I wanted the audience to experience not just the facts of the story but also the experience of hearing a story for the first time, that experience of people experiencing their memory. There's a lot of movement, and I guess you could say a filmic quality to the play.

AC: The project's Web site says several "interesting themes" emerged in the interviews. What themes did you see?

JG: I think there's this idea that those who went to World War II – all wars – they don't want to talk about it, especially when they first came back. It's just something they did. But as they go through their lives, they realize they need to say it ...

AC: The site also states that the interviewed often "downplayed their extraordinary experiences."

Who They Are and What They Deserve

JG: For these Latinos, you have to remember that they came from a world where they were treated as second-class citizens or worse. There's a humility in the culture, but also, many of these people were born in the 1920s and grew up in a world where you don't stick out because it was dangerous.

One of the characters tells the story of being a kid in Arizona and going swimming at the YMCA. The Mexicans were only allowed in the pool when they were draining it. He talks about the humiliation but says, "That's just the way it was."

The structure of the military environment forced everybody to be treated as equals. Not that there wasn't discrimination – blacks were segregated for a long time – but the structure of the military forced an equality Mexican-Americans had never experienced.

There's another story in the play where a soldier tells of being awakened at boot camp by the commanding officer who calls them "fine American soldiers." It was the first time [that soldier] had been addressed as an American, and though it was an offhand remark, it had a profound effect on him. After experiences like that, there was this amazing sense that, we may not have been treated as full Americans before [the war], but now, we expect to be.

Who They Are and What They Deserve

AC: There was a paradigm shift.

JG: A huge, collective paradigm shift. The result of which were organizations like the G.I. Forum, MALDEF (Mexican American Legal Defense Fund), LULAC (League of United Latin American Citizens). [The World War II experience] literally shifted a whole generation's idea of who they were and what they deserve[d]. In a very direct way, these are the parents of the civil rights movement.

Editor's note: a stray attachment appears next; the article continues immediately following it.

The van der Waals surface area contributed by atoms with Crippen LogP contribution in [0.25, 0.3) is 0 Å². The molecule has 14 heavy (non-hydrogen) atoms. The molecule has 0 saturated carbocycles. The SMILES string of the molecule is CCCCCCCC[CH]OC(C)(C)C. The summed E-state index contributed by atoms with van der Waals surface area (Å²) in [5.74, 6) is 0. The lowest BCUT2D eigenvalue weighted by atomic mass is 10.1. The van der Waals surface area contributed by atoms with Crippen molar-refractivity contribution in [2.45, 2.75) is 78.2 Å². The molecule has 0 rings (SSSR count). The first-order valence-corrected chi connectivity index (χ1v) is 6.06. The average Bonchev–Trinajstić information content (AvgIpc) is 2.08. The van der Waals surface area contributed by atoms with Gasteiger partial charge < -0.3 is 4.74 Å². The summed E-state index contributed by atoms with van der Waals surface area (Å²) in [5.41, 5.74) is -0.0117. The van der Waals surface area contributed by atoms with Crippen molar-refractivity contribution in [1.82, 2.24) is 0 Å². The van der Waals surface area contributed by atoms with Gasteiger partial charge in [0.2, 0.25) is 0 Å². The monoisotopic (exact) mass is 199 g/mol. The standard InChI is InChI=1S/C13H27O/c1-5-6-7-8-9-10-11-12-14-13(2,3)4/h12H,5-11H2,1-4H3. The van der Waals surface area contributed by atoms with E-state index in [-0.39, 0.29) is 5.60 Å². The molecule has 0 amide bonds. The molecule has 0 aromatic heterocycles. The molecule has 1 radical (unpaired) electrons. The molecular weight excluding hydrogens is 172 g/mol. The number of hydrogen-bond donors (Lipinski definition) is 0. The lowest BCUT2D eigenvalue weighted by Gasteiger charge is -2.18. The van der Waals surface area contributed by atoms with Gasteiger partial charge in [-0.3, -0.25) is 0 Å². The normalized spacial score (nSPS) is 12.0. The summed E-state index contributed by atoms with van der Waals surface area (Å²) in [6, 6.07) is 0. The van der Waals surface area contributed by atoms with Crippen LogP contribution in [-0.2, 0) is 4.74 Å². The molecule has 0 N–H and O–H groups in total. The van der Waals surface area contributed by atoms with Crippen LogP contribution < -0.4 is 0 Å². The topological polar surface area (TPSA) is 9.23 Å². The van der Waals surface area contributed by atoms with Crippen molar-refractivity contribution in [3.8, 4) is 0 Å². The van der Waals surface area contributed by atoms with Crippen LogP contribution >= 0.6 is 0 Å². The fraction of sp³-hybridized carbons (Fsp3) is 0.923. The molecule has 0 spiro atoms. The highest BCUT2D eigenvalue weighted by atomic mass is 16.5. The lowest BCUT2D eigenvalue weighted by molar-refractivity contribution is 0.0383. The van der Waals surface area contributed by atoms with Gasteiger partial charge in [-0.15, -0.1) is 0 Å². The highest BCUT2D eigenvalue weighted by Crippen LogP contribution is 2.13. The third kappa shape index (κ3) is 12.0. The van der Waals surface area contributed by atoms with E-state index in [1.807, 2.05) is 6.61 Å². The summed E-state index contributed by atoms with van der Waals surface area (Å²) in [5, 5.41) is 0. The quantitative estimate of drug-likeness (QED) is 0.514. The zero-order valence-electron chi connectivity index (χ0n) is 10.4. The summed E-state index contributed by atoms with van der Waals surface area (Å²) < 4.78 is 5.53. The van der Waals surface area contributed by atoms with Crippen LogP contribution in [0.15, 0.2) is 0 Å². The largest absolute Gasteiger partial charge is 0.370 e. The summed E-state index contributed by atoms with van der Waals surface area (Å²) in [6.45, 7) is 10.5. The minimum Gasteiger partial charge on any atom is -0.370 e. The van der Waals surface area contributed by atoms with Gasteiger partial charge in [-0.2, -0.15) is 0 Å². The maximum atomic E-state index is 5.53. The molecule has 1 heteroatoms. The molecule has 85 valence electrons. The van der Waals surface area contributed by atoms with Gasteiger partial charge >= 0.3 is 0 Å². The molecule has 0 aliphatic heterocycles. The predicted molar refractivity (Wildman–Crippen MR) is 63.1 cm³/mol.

AC: Tell me about the character who is not a composite.

JG: Oh, that's Hector Santa Anna. This guy is one of the few who told his story with bravado because, well, he knows he's a Santa Anna. It's like knowing you're a Kennedy. I can't wait to see how he plays in Texas. [See excerpt from Voices of Valor: Hector Santa Anna, right]. end story


Voices of Valor runs March 24 & 25, Friday and Saturday, 8pm, at the B. Iden Payne Theatre, 23rd and San Jacinto, on the UT campus. For more information, call 477-6060 or visit www.utpac.org.

More Voices

In addition to the performances of Voices of Valor, the following events are being held. All events are free and open to the public:

Wednesday, March 22, noon: Panel discussion with Voices of Valor playwright James E. Garcia, director Richard Trujillo, and others. Texas Student Union, Eastwoods 2.102.

Friday and Saturday, March 24 and 25, 7-10pm: "Images of Valor," a photo exhibit. B. Iden Payne Theatre lobby.

Saturday, March 25, 8:30am-4pm: Place, Space & Race: World War II & Latina/o Cultural Citizenship, the third U.S. Latino & Latina World War II Oral History Project symposium. McCullough Theatre, UT campus.

For more information, call 471-1924.